Another current event that would always happen in my neighborhood was the fires. It seems that apartment buildings were always getting torched to the ground, including two of the buildings that I had lived in. I’d hear the fire trucks blaring down the street and wonder which building is burning now, hoping that it wasn’t my own. However, I always found it amazing that one building in particular on the block never had a fire. This was the tallest building on Magnolia toward Wilson Avenue. It was years later that I realized that the building was never torched because all the pyromaniacs who set all the fires to begin with lived there. Wouldn’t be wise to burn down your own building, now would it? In 1976, one late evening, one of the buildings we lived in on Magnolia was set ablaze. At the time, I was in seventh grade and getting ready for another summer vacation, waiting for the school year to end. I had dreamt of fire, only to wake up with smoke filling our apartment. I woke up my family, telling them that something was burning. Fortunately, we lived on the first floor and it was easy to get out of the building. Unfortunately, there were two other floors above us and others wouldn’t be as lucky. As I was leaving to run outside, I took a quick glance at the stairwell, only to see them engulfed in flames; almost memorizing as I stood there watching the orange flames lick the ceiling and staircase, making their way down to the main floor. My family made it out in front of our burning building and waited for the fire trucks to arrive. I see other family members coming out of the same door. Knowing that they lived on the upper floors, I couldn’t understand how they made it down to the first floor and out of the building. It was only moments later, after seeing them, I realized that they walked right through the flames to escape. Some tenants jumped from the second floor, ending up with broken bones, as they knew they couldn’t escape any other way. A mother was severely burned from her waste up. She ran out of her apartment with no shirt on and you can see her breasts starting to blister up and skin peeling away from her body. Her two young sons were badly burned, as well. Their hair was almost gone and the skin on their scalps had melted. We were all in shock. It was months later when we saw them again, their bodies healing and full of scars, trying to recover from this horrific ordeal that they went through just months before. The mother had scars all up and down her arms, breasts and back and, sadly, her sons reflected her image, wearing baseball caps to hide their head and faces. On the evening of the fire, there were news crews covering the story and Red Cross was handing out blankets to stay warm. Sitting in the Red Cross van, I was afraid, terrified, wondering where we were going to live. It was a three story brick building and the two top floors were badly damaged. It was reported by the news that the tenants on the second floor were having a late night party and certain individuals from the outside wanted to attend, but the tenant of the apartment declined their proposition. Therefore, these individuals threw a Molotov cocktail through their second story window, directly above us, causing the apartment to be instantly engulfed in flames and spreading through the whole second floor and eventually to the third. Many lives were scarred that night… literally and figuratively. I thought we would move, but it was decided that we would stay in the building. My mother and Melvin had nowhere else to go and had no money to do so. Eventually, the building was in the process of being renovated; surely, a health hazard, not to mention against the law, especially with three young children still living there. There was no electricity in the building and, eventually, it was being pumped into the building via the light poles in the alley. There was a lot of water damage and smoke damage to everything we owned and a lot of our things had to be thrown out. We had no gas for cooking. The smell of burnt wood was horrible and it permeated everything in the apartment. I was finalizing my days at school, wearing the same clothes that were in the fire and that had been permeated with smoke damage. We had no washer or dryer to wash our clothes. I would spray my clothes down with perfume from Avon so that my clothes wouldn’t have a stench. But, I know they still did, if not making my clothes smell worse. Surely, my classmates realized something was wrong. I did confide in my best friend, Donatta, that my building had a fire and we had no gas to cook nor did we have any clean clothes. Upon hearing this, Donatta and her mother, Nada, brought my family over shopping bags full of clean blankets, sheets, towels, and even an electric frying pan so that we could at least cook some meals. I’ll never forget looking out the window, watching as these two angels got out of their car, with bags full of items for us to use. What a beautiful and unselfish act of kindness. I will never forget this for the rest of my life. Because of Donatta’s kind gesture and concerns, my family and I were able to stay warm and at least have a couple of warm meals. As life always does, we managed to move forward with this tragedy and, eventually, the building was rehabbed, allowing us to continue to live in this apartment building for at least several more years thereafter. The neighborhood experienced many buildings that went up in flames, some from neglect or vandalism and others just for profit, leaving many families homeless if not dead.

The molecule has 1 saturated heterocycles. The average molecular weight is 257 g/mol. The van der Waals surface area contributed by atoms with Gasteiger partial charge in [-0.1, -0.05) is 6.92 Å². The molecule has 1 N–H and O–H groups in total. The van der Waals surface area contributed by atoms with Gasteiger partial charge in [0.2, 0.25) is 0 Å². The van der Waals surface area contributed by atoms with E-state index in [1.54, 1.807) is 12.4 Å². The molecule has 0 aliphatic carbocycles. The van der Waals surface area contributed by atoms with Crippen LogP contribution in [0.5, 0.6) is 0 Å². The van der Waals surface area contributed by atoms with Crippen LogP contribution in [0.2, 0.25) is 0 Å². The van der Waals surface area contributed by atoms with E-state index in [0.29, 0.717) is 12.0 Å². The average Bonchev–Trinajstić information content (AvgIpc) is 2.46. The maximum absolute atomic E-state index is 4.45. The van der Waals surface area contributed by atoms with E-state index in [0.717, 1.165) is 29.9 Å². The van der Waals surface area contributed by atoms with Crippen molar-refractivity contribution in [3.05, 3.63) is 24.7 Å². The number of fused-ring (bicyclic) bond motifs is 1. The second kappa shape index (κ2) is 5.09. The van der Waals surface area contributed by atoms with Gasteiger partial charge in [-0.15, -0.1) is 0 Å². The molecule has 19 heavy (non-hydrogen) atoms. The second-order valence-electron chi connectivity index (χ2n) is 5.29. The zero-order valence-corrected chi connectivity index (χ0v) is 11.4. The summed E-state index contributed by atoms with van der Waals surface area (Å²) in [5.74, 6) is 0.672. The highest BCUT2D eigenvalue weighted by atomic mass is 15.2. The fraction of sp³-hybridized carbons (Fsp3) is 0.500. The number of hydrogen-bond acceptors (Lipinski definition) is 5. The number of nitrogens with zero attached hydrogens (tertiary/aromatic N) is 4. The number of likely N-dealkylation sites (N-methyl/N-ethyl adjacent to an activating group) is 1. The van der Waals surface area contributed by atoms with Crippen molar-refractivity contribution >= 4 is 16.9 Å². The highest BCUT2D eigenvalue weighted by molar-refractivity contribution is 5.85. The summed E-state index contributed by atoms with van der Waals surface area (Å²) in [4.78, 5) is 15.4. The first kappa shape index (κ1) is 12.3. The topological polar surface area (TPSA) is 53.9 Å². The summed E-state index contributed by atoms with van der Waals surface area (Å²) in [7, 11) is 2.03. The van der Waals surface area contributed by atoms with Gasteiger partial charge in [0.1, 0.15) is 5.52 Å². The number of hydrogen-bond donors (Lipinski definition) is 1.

Years later, we eventually moved from the building that was set on fire into another building just a few doors away. It seemed as if we always lived on Magnolia, on the east side of the street, never venturing to live anywhere else. Mom and Melvin agreed to manage the apartment building that we moved to for a reduction of rent.